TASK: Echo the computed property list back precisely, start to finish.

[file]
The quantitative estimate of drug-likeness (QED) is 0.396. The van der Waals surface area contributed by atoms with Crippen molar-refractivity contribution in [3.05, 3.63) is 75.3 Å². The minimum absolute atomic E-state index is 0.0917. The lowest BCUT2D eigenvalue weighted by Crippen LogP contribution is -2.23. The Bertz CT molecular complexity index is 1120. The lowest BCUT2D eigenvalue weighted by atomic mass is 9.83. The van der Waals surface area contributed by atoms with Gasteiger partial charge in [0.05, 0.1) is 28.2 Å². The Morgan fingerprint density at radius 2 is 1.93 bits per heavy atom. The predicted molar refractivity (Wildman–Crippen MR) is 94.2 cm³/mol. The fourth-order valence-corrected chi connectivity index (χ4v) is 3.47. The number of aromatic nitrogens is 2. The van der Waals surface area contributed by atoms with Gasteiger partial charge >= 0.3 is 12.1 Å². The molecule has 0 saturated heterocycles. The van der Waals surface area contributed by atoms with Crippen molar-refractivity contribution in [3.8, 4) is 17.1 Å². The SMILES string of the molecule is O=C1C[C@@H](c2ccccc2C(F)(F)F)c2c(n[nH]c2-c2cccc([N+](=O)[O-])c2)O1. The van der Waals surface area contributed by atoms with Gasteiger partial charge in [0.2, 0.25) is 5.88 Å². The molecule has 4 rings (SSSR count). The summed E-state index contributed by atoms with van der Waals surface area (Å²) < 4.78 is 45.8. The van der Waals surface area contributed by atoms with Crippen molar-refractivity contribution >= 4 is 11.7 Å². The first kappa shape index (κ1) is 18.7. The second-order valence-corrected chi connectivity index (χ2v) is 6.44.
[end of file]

The quantitative estimate of drug-likeness (QED) is 0.396. The van der Waals surface area contributed by atoms with Crippen molar-refractivity contribution in [3.05, 3.63) is 75.3 Å². The minimum absolute atomic E-state index is 0.0917. The lowest BCUT2D eigenvalue weighted by Crippen LogP contribution is -2.23. The Bertz CT molecular complexity index is 1120. The lowest BCUT2D eigenvalue weighted by atomic mass is 9.83. The van der Waals surface area contributed by atoms with Gasteiger partial charge in [0.05, 0.1) is 28.2 Å². The Morgan fingerprint density at radius 2 is 1.93 bits per heavy atom. The predicted molar refractivity (Wildman–Crippen MR) is 94.2 cm³/mol. The fourth-order valence-corrected chi connectivity index (χ4v) is 3.47. The number of aromatic nitrogens is 2. The van der Waals surface area contributed by atoms with Gasteiger partial charge >= 0.3 is 12.1 Å². The molecule has 0 saturated heterocycles. The van der Waals surface area contributed by atoms with Crippen molar-refractivity contribution in [3.8, 4) is 17.1 Å². The SMILES string of the molecule is O=C1C[C@@H](c2ccccc2C(F)(F)F)c2c(n[nH]c2-c2cccc([N+](=O)[O-])c2)O1. The van der Waals surface area contributed by atoms with Gasteiger partial charge in [0.2, 0.25) is 5.88 Å². The molecule has 4 rings (SSSR count). The summed E-state index contributed by atoms with van der Waals surface area (Å²) < 4.78 is 45.8. The van der Waals surface area contributed by atoms with Crippen molar-refractivity contribution >= 4 is 11.7 Å². The first kappa shape index (κ1) is 18.7. The second-order valence-corrected chi connectivity index (χ2v) is 6.44.